Don’t Be Left Behind. Keep Up With THE HERD!
Supportive assistance guide for your AE Journey~
September 2022 Studies and Clinical Trials
In this Issue~
- *A Letter From IAES Founder and President
- *AE Studies & Clinical Trials: The IGNITE Study, The ExTINGUISH Trial
- *Clinician’s Corner: Medical Text: Autoimmune Encephalitis and Related Disorders of the Nervous System
- *Monthly Zoom Support Groups for Patients & Caregivers: Caregiver Monthly Zoom Support Group, #AETuesdayTries for patients and caregivers
- *AE Trivia Cards: The Single Most Important Educational/Rehabilitation Tool for AE
- *AE Warrior Store: Shop for Your AE Bling and Raise Awareness
- *Shop & Support IAES: Sign up for PayPal’s #GiveAtCheckOut and Amazon Smiles
A Letter From IAES Founder and President
Dear AE Family,
No matter where you are on your AE journey, as a patient or caregiver, there is one unanimous cry we all declare: “Nothing about AE is okay. Things need to get better!” My favorite quote is by Gandhi, “Be the change you wish to see in the world.” That time is now. You can be that change and help make the future brighter for people touched by autoimmune encephalitis.
IAES has been working with three research teams to assist them in furthering our mutual goals. Two teams are working to identify new treatments for AE. The ExTINGUISH Trial is the first-ever Clinical Trial for a promising new drug, Inebilizumab, to treat anti-NMDA receptor encephalitis and the LGI1 Research Survey that can be completed by patients and caregivers where a Pharma company hopes to take your information and apply it to the development of a new treatment for LGI1. Over the past few months, IAES has been working with a research team at Stanford University that hopes to answer the question: Is there a genetic predisposition to AE? This study is open to all AE patients, with active disease or in remission who have an identified antibody. This means that up to 75% of patients with a diagnosis of AE can participate in one or more of these studies and move the ball forward to a brighter future for us all and those not yet impacted by AE.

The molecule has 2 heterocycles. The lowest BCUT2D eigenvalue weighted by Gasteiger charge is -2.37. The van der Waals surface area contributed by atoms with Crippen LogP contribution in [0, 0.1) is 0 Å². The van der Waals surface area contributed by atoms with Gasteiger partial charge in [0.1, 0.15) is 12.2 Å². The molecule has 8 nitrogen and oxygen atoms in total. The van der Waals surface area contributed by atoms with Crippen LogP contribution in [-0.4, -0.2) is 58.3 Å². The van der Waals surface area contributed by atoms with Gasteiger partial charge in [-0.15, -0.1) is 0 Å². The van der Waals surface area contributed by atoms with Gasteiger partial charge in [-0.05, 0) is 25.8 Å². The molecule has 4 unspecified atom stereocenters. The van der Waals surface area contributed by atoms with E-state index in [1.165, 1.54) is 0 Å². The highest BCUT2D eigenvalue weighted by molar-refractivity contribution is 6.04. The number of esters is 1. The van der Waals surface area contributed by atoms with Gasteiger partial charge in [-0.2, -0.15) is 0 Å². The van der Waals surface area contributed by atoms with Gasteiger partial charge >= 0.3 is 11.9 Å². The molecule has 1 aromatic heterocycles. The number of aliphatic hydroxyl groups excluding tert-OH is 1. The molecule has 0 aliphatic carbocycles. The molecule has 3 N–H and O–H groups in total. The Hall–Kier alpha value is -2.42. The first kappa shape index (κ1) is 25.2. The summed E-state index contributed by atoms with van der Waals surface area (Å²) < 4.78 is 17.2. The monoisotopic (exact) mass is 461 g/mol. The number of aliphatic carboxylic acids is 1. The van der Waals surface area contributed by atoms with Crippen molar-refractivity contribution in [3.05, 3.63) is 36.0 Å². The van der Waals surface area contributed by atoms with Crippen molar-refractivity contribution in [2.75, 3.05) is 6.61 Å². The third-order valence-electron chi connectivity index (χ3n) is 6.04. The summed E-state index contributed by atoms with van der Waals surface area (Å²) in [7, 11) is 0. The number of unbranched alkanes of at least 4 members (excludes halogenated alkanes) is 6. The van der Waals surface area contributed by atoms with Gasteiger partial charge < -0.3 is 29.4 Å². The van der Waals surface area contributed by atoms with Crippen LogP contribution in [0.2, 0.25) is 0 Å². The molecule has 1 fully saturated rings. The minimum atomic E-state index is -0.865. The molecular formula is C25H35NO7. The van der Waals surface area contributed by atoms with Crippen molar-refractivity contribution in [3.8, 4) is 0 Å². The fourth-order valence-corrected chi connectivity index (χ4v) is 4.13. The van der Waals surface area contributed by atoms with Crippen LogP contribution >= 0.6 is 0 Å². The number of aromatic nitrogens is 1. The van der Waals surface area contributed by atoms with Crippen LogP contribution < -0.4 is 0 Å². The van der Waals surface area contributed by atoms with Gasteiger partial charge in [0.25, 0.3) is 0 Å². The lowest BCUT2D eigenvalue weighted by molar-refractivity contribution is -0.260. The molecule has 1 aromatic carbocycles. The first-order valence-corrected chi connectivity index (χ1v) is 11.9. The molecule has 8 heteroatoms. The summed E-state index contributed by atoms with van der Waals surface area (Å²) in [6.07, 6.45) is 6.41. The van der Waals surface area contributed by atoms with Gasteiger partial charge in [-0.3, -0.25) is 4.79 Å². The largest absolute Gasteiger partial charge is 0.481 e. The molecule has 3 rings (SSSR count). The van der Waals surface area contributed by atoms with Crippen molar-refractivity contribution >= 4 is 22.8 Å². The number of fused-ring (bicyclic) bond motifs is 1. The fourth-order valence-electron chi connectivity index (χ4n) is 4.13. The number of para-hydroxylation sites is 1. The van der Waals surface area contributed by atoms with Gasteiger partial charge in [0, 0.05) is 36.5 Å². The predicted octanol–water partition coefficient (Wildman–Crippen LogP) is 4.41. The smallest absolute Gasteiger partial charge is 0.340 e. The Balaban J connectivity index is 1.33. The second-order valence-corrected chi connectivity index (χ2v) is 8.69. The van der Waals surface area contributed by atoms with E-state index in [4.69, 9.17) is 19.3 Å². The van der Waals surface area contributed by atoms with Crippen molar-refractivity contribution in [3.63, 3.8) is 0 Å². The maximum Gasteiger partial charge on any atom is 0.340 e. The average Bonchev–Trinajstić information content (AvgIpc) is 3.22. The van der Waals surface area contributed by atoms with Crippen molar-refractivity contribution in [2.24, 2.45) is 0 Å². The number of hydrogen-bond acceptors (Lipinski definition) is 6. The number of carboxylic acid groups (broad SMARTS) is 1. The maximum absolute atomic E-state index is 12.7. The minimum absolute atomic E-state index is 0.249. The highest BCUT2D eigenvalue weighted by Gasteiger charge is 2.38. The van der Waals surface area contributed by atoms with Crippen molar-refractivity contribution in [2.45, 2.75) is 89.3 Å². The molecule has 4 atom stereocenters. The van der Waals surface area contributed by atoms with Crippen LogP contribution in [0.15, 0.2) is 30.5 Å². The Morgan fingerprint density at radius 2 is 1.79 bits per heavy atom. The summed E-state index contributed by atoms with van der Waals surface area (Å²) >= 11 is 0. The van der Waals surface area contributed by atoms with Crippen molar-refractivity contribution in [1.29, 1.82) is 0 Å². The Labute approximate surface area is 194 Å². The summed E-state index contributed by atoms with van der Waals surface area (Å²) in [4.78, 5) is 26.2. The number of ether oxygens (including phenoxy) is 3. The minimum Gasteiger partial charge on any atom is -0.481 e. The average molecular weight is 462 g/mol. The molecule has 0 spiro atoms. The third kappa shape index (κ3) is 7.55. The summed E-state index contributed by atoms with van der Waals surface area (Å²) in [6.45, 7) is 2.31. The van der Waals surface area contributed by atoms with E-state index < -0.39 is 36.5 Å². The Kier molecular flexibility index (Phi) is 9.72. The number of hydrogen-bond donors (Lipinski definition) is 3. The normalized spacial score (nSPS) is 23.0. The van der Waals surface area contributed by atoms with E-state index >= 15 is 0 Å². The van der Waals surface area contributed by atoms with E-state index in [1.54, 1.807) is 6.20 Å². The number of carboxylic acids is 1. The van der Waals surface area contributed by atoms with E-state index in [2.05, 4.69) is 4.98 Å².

Whether you are newly diagnosed or have been in our AE community for several years, I wanted to take the opportunity to share just how far we have come, due to the dedication of researchers and organizations like IAES. IAES was incorporated in September 2016, yes we are six years old this month, and we remain the only non-profit organization dedicated to helping AE patients, caregivers, and families through their journey.
In 2005, Dr. Josep Dalmau had two baffling female patients he was caring for at UPENN. He published their case studies in 2007. Dr. Dalmau had accomplished something extraordinary. He had identified a previously unknown disease and named it by the offending antibody he had discovered, anti-NMDAr encephalitis, an antibody-mediated form of encephalitis that was autoimmune. The field of autoimmune encephalitis has grown exponentially since then and now includes a new subspecialty of neurology called ‘autoimmune neurology’. Patients share two important features: they often have a subacute clinical onset that in a few weeks transports a person from an independent, healthy life to one of functional impairment with severe neurological deficits. The other feature is that prompt diagnosis and treatment reverse this downhill clinical course and, frequently, result in good outcomes.